The state Senate Health Policy Committee has approved a measure that allows health care providers and insurance companies to deny patients medical treatments if they have a moral objection.
Committee approval puts the bill in line for a vote by the full Senate.
Republican state Senator John Moolenaar says there is an exception in the bill if a patient faces a medical emergency.
“If there was an emergency, health care services would be provided regardless of violations of conscience. In the case of a specific person, no person would be denied services based on personal characteristics.”
Moolenar says that ensures health care providers cannot discriminate against particular patients.
State Senator Rebekuh Warren is a Democrat who sits on the Senate Health Policy Committee.
She says patients facing a health crisis could still be denied services in some cases. She says that’s why she voted against the bill.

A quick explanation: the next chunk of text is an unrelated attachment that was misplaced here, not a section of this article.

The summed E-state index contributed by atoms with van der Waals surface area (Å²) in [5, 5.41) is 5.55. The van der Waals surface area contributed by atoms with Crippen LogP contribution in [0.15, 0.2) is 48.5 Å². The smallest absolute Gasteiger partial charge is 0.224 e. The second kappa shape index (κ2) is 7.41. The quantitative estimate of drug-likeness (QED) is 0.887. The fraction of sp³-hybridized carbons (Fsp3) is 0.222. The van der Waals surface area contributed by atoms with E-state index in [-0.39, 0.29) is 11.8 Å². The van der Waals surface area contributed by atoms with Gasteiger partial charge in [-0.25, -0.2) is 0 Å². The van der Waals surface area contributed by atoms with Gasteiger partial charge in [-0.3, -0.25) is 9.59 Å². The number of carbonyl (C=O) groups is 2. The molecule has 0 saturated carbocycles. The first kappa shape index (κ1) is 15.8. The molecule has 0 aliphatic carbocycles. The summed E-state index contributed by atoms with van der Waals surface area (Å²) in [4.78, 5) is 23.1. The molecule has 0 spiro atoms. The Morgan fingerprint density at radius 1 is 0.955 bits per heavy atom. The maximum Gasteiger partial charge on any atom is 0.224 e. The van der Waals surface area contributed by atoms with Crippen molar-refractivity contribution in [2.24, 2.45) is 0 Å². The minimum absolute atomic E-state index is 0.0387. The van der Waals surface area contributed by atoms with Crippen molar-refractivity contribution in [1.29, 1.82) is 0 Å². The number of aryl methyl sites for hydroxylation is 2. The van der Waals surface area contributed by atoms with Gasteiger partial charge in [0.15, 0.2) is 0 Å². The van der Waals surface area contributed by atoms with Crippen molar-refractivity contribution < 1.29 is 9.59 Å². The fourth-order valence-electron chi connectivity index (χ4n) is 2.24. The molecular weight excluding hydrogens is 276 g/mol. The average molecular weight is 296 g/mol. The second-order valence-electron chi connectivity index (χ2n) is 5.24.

“This would allow health insurance payers, whole healthcare systems, hospital systems, doctors’ offices, medical schools, educational institutions to cloak themselves in a conscientious objection and refuse to give treatment, even emergency treatment, to people who need care.”
A health care professional who refuses to offer a service would have to refer patients to to a provider who does offer the treatment. The full state Senate could vote on the measure when it returns from a two-week spring break.
Michigan already allows health professionals to refuse to provide abortions.